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NYS Apples Will Come Early This Year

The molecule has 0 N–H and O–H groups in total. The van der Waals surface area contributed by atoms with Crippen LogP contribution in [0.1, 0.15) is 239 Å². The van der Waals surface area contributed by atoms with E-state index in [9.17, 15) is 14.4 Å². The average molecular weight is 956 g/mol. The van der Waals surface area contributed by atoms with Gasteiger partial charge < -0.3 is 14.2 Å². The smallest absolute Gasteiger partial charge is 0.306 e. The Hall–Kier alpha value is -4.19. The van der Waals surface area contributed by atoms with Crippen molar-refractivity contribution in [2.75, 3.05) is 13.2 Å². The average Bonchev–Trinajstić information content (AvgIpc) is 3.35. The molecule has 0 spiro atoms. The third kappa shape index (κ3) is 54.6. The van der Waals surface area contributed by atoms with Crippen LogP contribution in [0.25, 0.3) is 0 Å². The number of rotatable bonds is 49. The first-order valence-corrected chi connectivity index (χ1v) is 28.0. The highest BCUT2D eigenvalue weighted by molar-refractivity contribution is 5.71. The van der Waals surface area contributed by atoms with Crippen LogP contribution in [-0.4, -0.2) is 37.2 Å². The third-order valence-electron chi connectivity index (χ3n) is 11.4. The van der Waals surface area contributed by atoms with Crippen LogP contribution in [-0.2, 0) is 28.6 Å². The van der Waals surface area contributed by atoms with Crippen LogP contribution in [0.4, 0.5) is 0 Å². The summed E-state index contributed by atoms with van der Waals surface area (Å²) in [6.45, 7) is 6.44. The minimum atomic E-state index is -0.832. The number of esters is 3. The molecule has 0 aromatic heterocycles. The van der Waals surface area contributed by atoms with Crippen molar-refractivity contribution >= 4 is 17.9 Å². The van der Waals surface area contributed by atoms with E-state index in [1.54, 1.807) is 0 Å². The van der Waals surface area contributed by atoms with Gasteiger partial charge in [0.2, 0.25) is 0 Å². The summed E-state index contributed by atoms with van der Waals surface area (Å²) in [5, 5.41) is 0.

Apples will be early.That is the consensus of state apple growers of the crop that got off to perhaps its fastest start in history last spring with record warm April temperatures.The growing season was accelerated even more by a hot, sunny summer.Consumers should be seeing fresh-picked local apples by mid-August in most retail locations. Pick-your-own orchards will also have apples ready in August.The crop is at least 10 days to two weeks earlier than normal across the state.“Consumers will have plenty of our fresh apples for Labor Day picnics and back-to-school lunches this year, that’s for sure,” said Jim Allen, president of the New York Apple Association.Even more good news: Because of abundant sunshine this summer, apples and apple cider will have extra flavor. Sunshine generates higher sugar levels in apples—known as brix levels. Higher brix levels results in sweeter tasting apples and cider.New York apple growers predict the statewide crop will be smaller than last year’s record crop of nearly 33 million bushels. Growers are predicting a crop size of approximately 27 million bushels this year, which will still easily keep New York ranked second in apple production nationwide, behind Washington State.Some orchards had some frost damage this spring, when the trees went into bloom earlier and were vulnerable to a statewide deep freeze in early May.Harvest of early season varieties, like Ginger Gold and Paula Red will begin this week in the Hudson Valley, and within two weeks in Western New York and Central New York. The McIntosh harvest, considered the traditional “kick off” to the apple season, will begin in mid-August in most regions, a little later in the Lake Champlain area. The harvest will last through late October.High demand for ‘home grown’ fruit is driving consumers to fresh New York apples in bigger numbers than ever before, according to retailers and growers. The state’s crop of traditional varieties like McIntosh and Empire look promising, growers said. Popular varieties like Honeycrisp, Gala and Cortland also look good.The annual NYAA crop prediction is determined by a consensus of growers representing six apple growing districts throughout the state. The crop consensus was reached during a conference call held on July 22.The five-year official crop numbers in New York:2009 32.8 million bushels2008 29.8 million bushels2007 31.1 million bushels2006 29.7 million bushels2005 24.7 million bushelsNew York grows apples on 50,370 acres. It ranks second in the nation in apple production.

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